That is LED lighting. Even worse it might be a mix of old tungsten Lecos above but the color issue is coming from the LED pars lining the front of the stage. This is more about the blue LED lights reacting to the cameras sensors than is the human brains ability to compensate for bad color shifts. When LEDS are set to their pure blue it can be worse than just a bad color look, it can record to like a smeared texture. Look at the face of the two girls in photo 5.

Those light heads are programmable. If the lighting director will work with you there is a fix. Ask him if he will add some green to the blue to get them off of the pure blue setting. It does not have to be a lot of green, they can still look blue. It needs to be just enough to get them away from that crazy LED pure blue. You can have a camera set up when he adjusts it to see the difference when it is enough and if your lucky you might both be happy. Do not trust a small viewfinder screen for this adjustment. Have a playback LCD monitor to see what is happening.

I hope this helps. I can't explain it further but I have seen this trick work. It was taught to me by a LD I know that is cool enough to work with his video guys. LED lighting from DJs plays hell with the wedding guys too. It will absolutely ruin your shots.

Kind Regards,

Steve

PS The only way you are going to avoid those blow outs in your wide shots is to expose for the brightest highlights and let the rest fall where it may. Some guys use exposure compensation in auto, others stay manual. it all depends on the stage lights and what your comfortable with. I shoot only manual. The brightest thing on stage is almost always the main subject (at least should be).
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Last edited by Steven Digges; October 25th, 2017 at 06:47 PM. Reason: SP
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Old October 25th, 2017, 07:09 PM   #6
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Re: How do I get around terrible theatre/theater lighting?

Another possible fix for part of this set IF they will work with you. Stage actors have marks to hit. This stage is clearly marked. Look at photo 5. About a two or three foot difference in placement is destroying the girl to the rear because she is taking the full beam of the uplight in the face. The girl to the front is close enough to the light that her face is above beam width.

Faces are of course most critical. You might be able to save the faces in some key scenes just by moving the "marks forward" when key actors are at stage front. I know that is a poor solution but it might look better than turning the faces of Alice in Wonderland into Alice and the Ghouls.

Steve
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Old October 25th, 2017, 10:31 PM   #7
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Re: How do I get around terrible theatre/theater lighting?

I experience these blue LED blowouts occasionally on my A7Sii and FS5. I believe the issue is that the color gamut of the selected camera profile sometimes isn't large enough to accurately capture the colors outside of a standard 709-based gamut. The solution for me is to shoot the show in S-Log2 and add a quick LUT-based color grade afterwards. In fact, I prefer this as it simply captures more of the dynamic range of the set. Here's something shot with the A7Sii as the CU camera in S-Log2:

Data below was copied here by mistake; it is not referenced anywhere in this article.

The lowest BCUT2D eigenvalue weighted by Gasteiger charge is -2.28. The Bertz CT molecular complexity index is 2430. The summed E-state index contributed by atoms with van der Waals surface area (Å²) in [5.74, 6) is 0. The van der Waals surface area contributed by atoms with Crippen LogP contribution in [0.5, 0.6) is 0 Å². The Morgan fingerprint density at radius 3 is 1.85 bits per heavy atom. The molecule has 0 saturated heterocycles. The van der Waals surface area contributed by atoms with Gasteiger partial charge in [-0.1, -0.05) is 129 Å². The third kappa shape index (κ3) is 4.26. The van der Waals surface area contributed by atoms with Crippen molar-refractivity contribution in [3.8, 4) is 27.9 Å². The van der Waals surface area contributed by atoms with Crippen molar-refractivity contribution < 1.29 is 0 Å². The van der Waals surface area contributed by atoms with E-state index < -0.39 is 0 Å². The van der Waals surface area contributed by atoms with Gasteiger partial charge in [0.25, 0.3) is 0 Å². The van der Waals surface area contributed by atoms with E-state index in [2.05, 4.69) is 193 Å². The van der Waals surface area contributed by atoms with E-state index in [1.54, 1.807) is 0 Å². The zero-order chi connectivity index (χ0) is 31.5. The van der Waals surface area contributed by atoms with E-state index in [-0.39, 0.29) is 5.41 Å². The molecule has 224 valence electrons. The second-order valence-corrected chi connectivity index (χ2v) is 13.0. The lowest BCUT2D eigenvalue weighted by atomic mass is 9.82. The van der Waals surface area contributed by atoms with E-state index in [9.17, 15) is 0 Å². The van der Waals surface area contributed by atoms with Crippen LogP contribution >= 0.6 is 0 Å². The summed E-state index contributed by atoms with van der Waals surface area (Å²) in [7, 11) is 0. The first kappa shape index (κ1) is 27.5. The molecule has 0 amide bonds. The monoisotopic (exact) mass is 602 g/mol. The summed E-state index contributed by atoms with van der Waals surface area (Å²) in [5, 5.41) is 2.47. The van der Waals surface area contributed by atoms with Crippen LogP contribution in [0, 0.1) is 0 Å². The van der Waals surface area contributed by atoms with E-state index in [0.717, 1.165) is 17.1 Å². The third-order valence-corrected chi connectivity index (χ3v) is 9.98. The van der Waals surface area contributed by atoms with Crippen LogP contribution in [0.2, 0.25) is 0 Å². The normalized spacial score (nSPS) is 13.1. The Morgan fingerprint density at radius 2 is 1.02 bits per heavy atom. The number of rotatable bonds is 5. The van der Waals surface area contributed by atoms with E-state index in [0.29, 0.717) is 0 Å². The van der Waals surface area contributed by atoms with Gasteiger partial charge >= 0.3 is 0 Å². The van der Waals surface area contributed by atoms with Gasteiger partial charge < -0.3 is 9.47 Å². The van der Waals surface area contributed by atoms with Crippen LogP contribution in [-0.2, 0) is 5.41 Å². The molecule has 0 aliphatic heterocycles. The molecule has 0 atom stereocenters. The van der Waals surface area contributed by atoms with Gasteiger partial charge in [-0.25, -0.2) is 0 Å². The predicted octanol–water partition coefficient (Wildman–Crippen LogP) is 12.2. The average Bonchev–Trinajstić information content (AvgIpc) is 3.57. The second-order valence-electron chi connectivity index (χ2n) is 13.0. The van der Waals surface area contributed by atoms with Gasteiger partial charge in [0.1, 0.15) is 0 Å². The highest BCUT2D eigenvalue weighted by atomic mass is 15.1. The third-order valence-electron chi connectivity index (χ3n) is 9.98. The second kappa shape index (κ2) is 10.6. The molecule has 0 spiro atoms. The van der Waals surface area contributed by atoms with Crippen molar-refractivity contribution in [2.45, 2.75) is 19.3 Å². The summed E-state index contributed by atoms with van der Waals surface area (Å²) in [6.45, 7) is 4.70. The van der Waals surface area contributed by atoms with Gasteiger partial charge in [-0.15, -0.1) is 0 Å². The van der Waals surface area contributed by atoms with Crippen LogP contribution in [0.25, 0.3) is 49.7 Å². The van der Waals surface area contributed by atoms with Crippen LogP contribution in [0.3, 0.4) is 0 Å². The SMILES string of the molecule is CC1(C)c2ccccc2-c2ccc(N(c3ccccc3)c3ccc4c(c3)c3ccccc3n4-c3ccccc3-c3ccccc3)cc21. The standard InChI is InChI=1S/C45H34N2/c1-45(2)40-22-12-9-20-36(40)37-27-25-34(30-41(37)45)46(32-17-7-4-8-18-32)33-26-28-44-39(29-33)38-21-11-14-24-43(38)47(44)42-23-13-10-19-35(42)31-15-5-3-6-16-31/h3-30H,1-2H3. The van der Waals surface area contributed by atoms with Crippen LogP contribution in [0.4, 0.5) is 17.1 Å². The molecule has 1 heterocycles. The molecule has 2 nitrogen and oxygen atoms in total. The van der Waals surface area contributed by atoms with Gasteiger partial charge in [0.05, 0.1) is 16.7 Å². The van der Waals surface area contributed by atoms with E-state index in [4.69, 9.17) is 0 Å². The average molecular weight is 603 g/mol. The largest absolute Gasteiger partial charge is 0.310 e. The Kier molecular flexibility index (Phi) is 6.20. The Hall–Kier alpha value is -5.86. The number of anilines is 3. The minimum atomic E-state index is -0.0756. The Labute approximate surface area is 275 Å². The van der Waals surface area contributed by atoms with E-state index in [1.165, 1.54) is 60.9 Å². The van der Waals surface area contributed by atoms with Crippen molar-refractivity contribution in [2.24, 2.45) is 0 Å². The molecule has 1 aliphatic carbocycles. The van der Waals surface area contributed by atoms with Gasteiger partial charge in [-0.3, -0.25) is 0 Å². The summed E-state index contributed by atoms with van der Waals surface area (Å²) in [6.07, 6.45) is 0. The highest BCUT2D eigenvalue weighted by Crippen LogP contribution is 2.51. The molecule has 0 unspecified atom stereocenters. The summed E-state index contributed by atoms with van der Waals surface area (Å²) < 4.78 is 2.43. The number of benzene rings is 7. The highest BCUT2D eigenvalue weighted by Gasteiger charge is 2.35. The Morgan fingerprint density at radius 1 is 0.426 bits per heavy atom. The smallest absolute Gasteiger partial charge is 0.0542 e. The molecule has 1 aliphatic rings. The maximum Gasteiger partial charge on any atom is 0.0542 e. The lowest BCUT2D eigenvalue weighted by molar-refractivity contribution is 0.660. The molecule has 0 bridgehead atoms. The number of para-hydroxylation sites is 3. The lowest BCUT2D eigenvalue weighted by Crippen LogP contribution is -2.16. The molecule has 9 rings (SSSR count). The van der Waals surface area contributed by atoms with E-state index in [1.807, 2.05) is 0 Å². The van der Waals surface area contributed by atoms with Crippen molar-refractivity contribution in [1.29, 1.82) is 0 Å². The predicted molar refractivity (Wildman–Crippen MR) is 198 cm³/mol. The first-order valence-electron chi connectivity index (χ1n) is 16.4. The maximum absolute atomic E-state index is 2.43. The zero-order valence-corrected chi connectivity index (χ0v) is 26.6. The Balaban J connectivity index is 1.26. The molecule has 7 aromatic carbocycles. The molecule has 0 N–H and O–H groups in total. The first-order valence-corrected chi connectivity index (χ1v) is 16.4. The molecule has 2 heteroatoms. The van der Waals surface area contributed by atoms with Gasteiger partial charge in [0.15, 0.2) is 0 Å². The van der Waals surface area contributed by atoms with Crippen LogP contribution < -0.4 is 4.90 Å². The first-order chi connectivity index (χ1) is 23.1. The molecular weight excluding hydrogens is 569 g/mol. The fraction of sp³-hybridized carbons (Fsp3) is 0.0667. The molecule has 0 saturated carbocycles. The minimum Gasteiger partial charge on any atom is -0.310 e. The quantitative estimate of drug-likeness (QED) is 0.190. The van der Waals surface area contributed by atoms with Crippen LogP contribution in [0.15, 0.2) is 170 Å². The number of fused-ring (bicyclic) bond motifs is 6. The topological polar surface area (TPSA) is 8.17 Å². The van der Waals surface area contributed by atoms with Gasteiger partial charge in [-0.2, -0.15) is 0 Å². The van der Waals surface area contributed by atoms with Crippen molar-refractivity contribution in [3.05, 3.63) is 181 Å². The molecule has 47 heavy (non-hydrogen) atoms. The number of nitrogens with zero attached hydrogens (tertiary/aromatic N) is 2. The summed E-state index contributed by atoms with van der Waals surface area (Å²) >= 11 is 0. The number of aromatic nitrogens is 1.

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Old October 26th, 2017, 02:39 AM   #8
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Re: How do I get around terrible theatre/theater lighting?

Quote:
Originally Posted by Bruce Watson View Post
I'm not sure what the problem is here.
There definitely is a problem here, a problem of a camera not being able to display the colors accurately, I can assure you what you see on the frames that are posted is not what what you see with your own eyes at the live show.

I think Nate is right about the reason why most camera's can't deal with these kind of lights, I have Sony camera's (handycams) that can't deal with these lights at all and depending on how much blue light is used it can look horrendous with faces or clothes that look completely overexposed with no detail, even if exposure is spot on. My jvc gy ls300 however can deal with this because with a latest firmware JVC added a natural color matrix preset specifically designed to deal with blue lights and eventhough it's difficult to get accurate colors at least nothing is blown out so you have more control in post when it comes to grading.
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Old October 26th, 2017, 06:32 AM   #9
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Re: How do I get around terrible theatre/theater lighting?

Yes all very nasty. Once on a TV show we had to replace 2k blue gelled Tungstens with blue LEDs. We ended up using 200 watt LEDs. They drove the blue channels to the same level as blue gelled 2Ks. Unbelievable the drive out of blue LEDs. A lot of cheaper LEDs have a very high blue spike in their spectrum which tends to overdrive the blue circuits in many video cameras.

One trick some people use under the conditions is to shoot at 5600K or higher and then white balance correct in post to bring down the blue. This example was shot at 9900K on the A7S


This one at 5500K